• If the person or people you are talking with are unable or unwilling to have a respectful discourse, pause and question if the interaction is worth your time and energy. Unfortunately, there are some who are not interested in learning, hearing the opinions of others, or engaging respectfully. If you care about that person, it can be painful to come to the conclusion that you’re not able to discuss a particular topic with them in a positive or productive way at this time in their life. Remember that we are all on individual journeys of awareness, and others are at a different point than where you are. When you can, have patience.
  • If someone is intentionally rude or cruel to you or someone you care about, you may have a natural reaction to be defensive or protective by attacking in self-defense. Pause and decide if this is the time and place to address their insult; you have the choice to remove yourself from the situation and address it at a later point. Taking the high road can be painful, but once you’re there, you will have a beautiful view.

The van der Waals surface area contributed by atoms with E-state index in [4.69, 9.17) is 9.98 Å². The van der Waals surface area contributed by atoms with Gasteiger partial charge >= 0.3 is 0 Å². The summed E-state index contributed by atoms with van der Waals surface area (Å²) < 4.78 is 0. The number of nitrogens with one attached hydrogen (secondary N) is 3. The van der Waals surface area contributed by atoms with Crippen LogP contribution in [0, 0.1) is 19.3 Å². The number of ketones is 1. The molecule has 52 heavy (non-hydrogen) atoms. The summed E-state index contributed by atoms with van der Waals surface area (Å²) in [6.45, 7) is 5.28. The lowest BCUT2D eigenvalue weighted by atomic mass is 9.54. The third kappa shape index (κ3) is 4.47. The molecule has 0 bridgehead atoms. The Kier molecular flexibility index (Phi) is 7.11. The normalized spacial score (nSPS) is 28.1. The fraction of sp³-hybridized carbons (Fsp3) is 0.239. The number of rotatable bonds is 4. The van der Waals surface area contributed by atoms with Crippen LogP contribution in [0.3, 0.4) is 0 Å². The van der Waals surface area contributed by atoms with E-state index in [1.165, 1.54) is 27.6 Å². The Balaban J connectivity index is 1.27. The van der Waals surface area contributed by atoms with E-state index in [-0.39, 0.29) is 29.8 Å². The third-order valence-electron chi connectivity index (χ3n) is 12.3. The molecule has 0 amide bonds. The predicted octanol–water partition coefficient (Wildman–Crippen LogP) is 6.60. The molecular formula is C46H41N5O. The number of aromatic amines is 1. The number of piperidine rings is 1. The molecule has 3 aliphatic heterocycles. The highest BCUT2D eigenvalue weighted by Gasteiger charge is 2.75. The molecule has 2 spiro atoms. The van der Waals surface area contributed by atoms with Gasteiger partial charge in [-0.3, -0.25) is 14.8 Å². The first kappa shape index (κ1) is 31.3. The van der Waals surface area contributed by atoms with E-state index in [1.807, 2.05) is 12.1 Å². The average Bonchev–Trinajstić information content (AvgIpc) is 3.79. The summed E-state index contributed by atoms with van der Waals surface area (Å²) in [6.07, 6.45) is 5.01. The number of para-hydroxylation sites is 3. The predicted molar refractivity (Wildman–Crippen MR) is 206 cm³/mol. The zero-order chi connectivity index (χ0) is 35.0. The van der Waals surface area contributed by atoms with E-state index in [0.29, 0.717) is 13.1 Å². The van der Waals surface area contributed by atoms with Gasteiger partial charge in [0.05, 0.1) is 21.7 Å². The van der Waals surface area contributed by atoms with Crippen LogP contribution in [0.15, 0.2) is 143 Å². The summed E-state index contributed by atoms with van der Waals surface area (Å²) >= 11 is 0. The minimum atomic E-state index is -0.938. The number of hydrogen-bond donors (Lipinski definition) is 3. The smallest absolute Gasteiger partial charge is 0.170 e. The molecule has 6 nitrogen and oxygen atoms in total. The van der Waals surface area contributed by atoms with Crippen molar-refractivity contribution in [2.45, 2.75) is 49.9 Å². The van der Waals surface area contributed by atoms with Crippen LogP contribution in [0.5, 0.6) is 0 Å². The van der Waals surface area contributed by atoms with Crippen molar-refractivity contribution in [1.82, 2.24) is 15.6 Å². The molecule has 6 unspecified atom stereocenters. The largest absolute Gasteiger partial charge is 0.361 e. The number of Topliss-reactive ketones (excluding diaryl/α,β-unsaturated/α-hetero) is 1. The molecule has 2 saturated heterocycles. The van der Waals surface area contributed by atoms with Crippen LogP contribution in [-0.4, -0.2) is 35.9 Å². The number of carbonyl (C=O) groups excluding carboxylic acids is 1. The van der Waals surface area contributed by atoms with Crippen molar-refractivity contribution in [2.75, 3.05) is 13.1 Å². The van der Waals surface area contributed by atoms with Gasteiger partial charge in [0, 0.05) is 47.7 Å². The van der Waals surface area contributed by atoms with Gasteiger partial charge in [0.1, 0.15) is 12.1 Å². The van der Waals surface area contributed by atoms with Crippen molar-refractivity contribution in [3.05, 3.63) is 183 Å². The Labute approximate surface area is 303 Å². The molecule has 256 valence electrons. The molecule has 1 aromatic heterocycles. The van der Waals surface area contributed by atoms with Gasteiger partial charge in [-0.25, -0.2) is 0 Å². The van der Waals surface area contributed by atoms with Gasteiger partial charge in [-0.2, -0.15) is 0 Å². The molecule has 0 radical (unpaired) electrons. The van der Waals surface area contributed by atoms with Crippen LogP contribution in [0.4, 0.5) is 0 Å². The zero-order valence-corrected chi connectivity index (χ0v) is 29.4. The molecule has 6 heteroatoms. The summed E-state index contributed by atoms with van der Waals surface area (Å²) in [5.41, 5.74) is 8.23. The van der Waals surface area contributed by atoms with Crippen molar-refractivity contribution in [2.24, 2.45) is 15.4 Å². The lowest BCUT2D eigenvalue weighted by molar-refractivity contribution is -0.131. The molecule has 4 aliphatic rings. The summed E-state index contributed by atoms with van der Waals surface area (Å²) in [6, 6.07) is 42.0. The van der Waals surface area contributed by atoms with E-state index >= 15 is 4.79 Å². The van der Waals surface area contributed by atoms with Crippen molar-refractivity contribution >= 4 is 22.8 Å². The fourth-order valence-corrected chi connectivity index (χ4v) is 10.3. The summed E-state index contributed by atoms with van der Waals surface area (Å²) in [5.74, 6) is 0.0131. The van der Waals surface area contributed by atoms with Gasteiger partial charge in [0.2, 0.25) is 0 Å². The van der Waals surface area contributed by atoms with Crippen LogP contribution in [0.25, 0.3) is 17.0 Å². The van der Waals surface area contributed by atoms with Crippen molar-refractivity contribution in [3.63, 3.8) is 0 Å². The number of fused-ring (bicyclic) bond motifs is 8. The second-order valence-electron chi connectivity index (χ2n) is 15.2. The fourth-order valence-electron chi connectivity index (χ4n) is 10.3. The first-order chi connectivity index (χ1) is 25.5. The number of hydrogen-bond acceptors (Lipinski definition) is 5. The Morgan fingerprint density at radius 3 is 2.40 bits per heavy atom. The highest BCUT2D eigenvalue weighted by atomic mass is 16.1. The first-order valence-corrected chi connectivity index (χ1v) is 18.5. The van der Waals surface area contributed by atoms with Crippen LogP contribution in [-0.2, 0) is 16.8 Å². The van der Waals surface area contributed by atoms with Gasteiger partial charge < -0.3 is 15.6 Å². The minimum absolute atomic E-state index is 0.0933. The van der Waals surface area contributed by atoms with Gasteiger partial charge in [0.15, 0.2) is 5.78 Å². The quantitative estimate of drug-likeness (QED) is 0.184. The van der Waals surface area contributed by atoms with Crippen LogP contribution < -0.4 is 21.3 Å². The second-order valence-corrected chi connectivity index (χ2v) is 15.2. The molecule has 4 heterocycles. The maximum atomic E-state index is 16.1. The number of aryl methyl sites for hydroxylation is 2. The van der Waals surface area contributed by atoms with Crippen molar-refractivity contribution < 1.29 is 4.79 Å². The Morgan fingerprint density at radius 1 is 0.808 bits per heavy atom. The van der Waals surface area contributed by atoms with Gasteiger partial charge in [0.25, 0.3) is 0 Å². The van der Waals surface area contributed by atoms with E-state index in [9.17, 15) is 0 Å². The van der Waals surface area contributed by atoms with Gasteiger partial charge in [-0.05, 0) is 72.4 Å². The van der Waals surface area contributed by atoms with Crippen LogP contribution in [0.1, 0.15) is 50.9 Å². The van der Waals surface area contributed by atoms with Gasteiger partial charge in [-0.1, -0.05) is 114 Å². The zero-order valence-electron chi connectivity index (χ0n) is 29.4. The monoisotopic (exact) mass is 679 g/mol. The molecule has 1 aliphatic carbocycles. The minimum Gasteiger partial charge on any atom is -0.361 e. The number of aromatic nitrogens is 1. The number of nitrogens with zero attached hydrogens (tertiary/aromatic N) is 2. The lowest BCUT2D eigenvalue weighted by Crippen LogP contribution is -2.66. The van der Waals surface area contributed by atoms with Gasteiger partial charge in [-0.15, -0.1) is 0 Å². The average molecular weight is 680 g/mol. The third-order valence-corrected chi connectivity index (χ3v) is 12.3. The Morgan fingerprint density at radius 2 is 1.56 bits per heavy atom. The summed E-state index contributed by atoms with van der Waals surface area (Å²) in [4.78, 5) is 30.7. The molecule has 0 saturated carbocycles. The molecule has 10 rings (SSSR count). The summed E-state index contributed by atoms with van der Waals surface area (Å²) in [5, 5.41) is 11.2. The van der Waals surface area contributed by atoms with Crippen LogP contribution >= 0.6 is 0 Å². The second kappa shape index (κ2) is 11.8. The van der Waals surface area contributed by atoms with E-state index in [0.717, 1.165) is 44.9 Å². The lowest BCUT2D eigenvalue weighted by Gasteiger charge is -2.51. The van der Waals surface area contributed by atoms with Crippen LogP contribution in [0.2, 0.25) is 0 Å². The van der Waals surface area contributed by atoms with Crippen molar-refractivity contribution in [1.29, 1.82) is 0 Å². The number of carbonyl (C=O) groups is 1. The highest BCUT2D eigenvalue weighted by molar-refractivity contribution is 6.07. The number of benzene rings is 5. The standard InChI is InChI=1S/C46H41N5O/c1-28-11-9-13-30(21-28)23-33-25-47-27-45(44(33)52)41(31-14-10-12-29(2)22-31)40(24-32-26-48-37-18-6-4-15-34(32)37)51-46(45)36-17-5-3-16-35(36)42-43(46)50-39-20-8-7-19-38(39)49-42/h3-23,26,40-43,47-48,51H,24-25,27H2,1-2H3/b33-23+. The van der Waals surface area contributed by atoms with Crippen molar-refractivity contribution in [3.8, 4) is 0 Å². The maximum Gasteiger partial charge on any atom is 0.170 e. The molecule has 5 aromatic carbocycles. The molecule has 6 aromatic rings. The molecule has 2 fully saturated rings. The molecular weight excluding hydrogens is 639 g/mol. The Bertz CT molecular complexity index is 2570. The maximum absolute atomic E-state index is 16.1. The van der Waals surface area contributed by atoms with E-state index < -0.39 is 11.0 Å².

Subjects on which you are not an expert: If your opinion on something is not well informed or well thought out, and you’re speaking with someone who has more knowledge and experience than you, pause. Actually, just stop altogether. Listen and learn; ask questions. You don’t have to agree in order to learn something. Challenge yourself to ask yourself why you had an opinion on an issue you don’t know much about.

Major decisions: When you’re considering a life change, take an extended pause. Reflect. Talk to someone you trust. There are many decisions we make that determine the course of our future employment, relationships, commitments, and reputation. Those should never be taken lightly.